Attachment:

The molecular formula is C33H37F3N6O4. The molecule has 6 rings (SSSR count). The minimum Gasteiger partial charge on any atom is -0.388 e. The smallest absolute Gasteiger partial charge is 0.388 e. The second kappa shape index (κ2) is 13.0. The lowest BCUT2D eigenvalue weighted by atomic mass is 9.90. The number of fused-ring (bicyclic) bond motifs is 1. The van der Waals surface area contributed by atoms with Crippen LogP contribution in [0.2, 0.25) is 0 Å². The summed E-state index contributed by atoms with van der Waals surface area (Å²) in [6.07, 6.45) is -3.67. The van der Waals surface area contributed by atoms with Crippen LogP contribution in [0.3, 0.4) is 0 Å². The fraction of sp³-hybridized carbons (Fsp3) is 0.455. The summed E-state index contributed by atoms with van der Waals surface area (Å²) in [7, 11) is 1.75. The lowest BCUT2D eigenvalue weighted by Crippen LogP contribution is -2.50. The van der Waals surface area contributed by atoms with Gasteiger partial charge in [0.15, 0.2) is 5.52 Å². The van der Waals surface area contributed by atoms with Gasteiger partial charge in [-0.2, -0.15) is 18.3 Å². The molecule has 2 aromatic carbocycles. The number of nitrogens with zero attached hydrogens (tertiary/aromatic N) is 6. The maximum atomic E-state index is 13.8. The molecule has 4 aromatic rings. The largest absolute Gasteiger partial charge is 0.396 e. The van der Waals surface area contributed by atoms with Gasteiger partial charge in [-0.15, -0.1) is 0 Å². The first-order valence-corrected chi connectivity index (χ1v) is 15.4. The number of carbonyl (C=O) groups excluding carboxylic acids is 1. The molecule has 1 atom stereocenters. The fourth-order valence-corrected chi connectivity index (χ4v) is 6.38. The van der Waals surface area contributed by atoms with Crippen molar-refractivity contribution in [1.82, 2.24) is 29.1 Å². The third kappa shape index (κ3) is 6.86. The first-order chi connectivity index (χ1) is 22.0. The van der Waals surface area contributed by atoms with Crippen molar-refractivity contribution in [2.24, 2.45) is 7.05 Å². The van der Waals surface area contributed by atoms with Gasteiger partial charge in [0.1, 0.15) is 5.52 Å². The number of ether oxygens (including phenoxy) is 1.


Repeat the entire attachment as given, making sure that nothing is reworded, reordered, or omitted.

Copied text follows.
The molecular formula is C33H37F3N6O4. The molecule has 6 rings (SSSR count). The minimum Gasteiger partial charge on any atom is -0.388 e. The smallest absolute Gasteiger partial charge is 0.388 e. The second kappa shape index (κ2) is 13.0. The lowest BCUT2D eigenvalue weighted by atomic mass is 9.90. The number of fused-ring (bicyclic) bond motifs is 1. The van der Waals surface area contributed by atoms with Crippen LogP contribution in [0.2, 0.25) is 0 Å². The summed E-state index contributed by atoms with van der Waals surface area (Å²) in [6.07, 6.45) is -3.67. The van der Waals surface area contributed by atoms with Crippen LogP contribution in [0.3, 0.4) is 0 Å². The fraction of sp³-hybridized carbons (Fsp3) is 0.455. The summed E-state index contributed by atoms with van der Waals surface area (Å²) in [7, 11) is 1.75. The lowest BCUT2D eigenvalue weighted by Crippen LogP contribution is -2.50. The van der Waals surface area contributed by atoms with Gasteiger partial charge in [0.15, 0.2) is 5.52 Å². The van der Waals surface area contributed by atoms with Gasteiger partial charge in [-0.2, -0.15) is 18.3 Å². The molecule has 2 aromatic carbocycles. The number of nitrogens with zero attached hydrogens (tertiary/aromatic N) is 6. The maximum atomic E-state index is 13.8. The molecule has 4 aromatic rings. The largest absolute Gasteiger partial charge is 0.396 e. The van der Waals surface area contributed by atoms with Gasteiger partial charge in [-0.15, -0.1) is 0 Å². The first-order valence-corrected chi connectivity index (χ1v) is 15.4. The number of carbonyl (C=O) groups excluding carboxylic acids is 1. The molecule has 1 atom stereocenters. The fourth-order valence-corrected chi connectivity index (χ4v) is 6.38. The van der Waals surface area contributed by atoms with Crippen molar-refractivity contribution in [1.82, 2.24) is 29.1 Å². The third kappa shape index (κ3) is 6.86. The first-order chi connectivity index (χ1) is 22.0. The van der Waals surface area contributed by atoms with Crippen molar-refractivity contribution in [2.24, 2.45) is 7.05 Å². The van der Waals surface area contributed by atoms with Gasteiger partial charge in [0.1, 0.15) is 5.52 Å². The number of ether oxygens (including phenoxy) is 1.